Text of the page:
Why women in tech enable an ethical industry

Why women in tech enable an ethical industry

We’re talking about ethics a lot this week. And while we’re thinking about how the tech industry can cultivate ethical decision-making, we thought we’d highlight one very valuable resource: women.

According to the World Economic Forum, the number of women hired for leadership positions in tech rose from 33.3% globally in 2016, to 36.9% in 2022. This is a positive change, but still a small one – and the industry needs to hone in on strategies to close the gender gap.

We’ve written blog posts before about how increased gender diversity in the industry can drive business performance and enable social change. So today we want to focus on ethics – and how women in tech leadership and technical roles can improve the ethics of the industry.

Women in technical roles can minimise gender bias in tech

Gender bias within technology itself has become a bigger issue lately, because more people are using AI in their daily lives – and research shows that AI has in-built gender bias.

For example, researchers have identified bias in the way that AI systems interpret language. One report from Boston University described how ‘word embedding’ can amplify existing biases within data. Word embedding is a popular framework in NLP models that allows text data to be represented as vectors – as once embedded, the AI will replicate its gendered interpretation of particular words time and time again.

The researchers found that words including ‘nurse’, ‘homemaker’, ‘hairdresser’, ‘librarian’, and ‘nanny’ were commonly identified as female-gendered words; while ‘doctor’, ‘philosopher’, ‘architect’, and ‘broadcaster’ were embedded as a male-gendered words.

But the effects of gender bias in technology aren’t just theoretical. It’s not about being annoyed for the sake of being annoyed. In practice, inequalities in data can cause serious physical and societal harm to the underrepresented party.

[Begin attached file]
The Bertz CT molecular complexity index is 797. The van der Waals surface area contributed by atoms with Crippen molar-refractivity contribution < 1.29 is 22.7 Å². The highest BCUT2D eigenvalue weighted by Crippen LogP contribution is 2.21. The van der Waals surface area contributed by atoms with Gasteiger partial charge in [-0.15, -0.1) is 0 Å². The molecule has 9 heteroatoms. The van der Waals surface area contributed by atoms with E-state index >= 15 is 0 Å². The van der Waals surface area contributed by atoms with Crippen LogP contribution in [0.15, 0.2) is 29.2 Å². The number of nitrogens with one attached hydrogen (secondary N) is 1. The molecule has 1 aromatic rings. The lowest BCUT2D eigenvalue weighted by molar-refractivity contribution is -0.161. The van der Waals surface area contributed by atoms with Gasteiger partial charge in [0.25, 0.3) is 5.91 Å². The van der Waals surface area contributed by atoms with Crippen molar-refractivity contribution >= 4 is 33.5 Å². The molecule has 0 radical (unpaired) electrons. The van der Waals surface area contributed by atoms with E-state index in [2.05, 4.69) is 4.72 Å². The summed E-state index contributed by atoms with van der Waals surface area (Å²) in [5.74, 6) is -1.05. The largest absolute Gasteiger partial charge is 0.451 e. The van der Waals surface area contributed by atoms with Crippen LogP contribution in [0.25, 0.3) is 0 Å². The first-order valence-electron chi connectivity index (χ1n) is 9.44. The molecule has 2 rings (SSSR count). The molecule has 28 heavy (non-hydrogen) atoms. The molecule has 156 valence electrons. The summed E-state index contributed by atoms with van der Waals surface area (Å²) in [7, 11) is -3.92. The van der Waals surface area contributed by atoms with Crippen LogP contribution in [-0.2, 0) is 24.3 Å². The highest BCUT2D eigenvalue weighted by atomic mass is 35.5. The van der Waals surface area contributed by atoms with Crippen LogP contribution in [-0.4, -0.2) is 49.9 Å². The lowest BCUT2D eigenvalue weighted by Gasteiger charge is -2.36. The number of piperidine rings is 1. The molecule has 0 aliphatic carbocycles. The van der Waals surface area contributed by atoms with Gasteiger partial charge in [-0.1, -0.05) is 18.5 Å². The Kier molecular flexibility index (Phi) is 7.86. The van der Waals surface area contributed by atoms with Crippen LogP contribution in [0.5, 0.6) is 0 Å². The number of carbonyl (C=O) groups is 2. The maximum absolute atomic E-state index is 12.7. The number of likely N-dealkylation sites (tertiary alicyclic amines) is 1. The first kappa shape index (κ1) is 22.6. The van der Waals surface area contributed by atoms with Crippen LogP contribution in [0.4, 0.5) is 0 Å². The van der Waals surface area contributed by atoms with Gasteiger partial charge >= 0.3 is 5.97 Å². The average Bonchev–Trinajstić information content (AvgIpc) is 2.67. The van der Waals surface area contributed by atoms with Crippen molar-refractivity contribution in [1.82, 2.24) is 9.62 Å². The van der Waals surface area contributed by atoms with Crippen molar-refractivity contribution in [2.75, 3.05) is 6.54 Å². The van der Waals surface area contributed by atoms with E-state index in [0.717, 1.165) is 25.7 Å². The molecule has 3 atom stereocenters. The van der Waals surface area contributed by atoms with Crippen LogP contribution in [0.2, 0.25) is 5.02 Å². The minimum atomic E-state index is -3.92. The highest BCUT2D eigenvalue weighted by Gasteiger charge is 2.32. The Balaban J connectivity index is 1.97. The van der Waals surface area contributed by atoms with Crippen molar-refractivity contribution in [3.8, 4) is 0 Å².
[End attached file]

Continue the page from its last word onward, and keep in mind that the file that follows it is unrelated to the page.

If you look at data collected from car crash dummy tests, for example, with dummies designed using male bodies and make seating positions, we know that women’s body dimensions don’t fit the standard that’s being tested. And as a result, women are 47% more likely to suffer serious injury in a car crash, and 17% more likely to die than a man in an equivalent crash.

Research by Gartner warns that by 2022, 85% of AI projects will “deliver erroneous outcomes due to bias in data, algorithms or the teams responsible for managing them.” In order for AI to have a positive influence on human life and be genuinely useful, we need to combat biases in algorithms –  and we have to do it urgently.

And more women in technical roles – actually developing AI, and other technologies – is pivotal to fighting gender bias. Women bring a different perspective to product development, and a gender-balanced team is more likely to design products that are based on diverse data, and useful to more diverse user groups.

And women in tech leadership could drive ethical decision-making

A growing body of research suggests that women can help tech businesses make more ethical decisions.

One report published in the journal Organizational Behavior and Human Decision Processes included three studies that examined how men and women might react if they were presented with an opportunity for financial gain – but would only achieve that gain if they did something deceptive.

Across the three studies, women demonstrated a stronger likelihood to behave honestly, to conduct negotiations with transparency, and to maintain their integrity. Women were also less likely to find ways to rationalise unethical choices – while the men in the studies were more likely to create stories that excused their unethical behaviour, by blaming someone else or reducing their own accountability.

Results like these have been replicated time and time again – showing that women are generally less inclined to disassociate their morals from their business decisions.

In the current global landscape, we need ethical leadership. We need leaders who are committed to creating ways for ethics and business to coexist, and even be mutually beneficial. This 2023 survey by Women in Tech found that 90% of respondents believe the tech industry would benefit from a gender-equal workforce, and 61% think gender equality in tech would lead to better decision-making.

So let’s keep working towards a more gender-diverse workforce. We’re committed. Are you?


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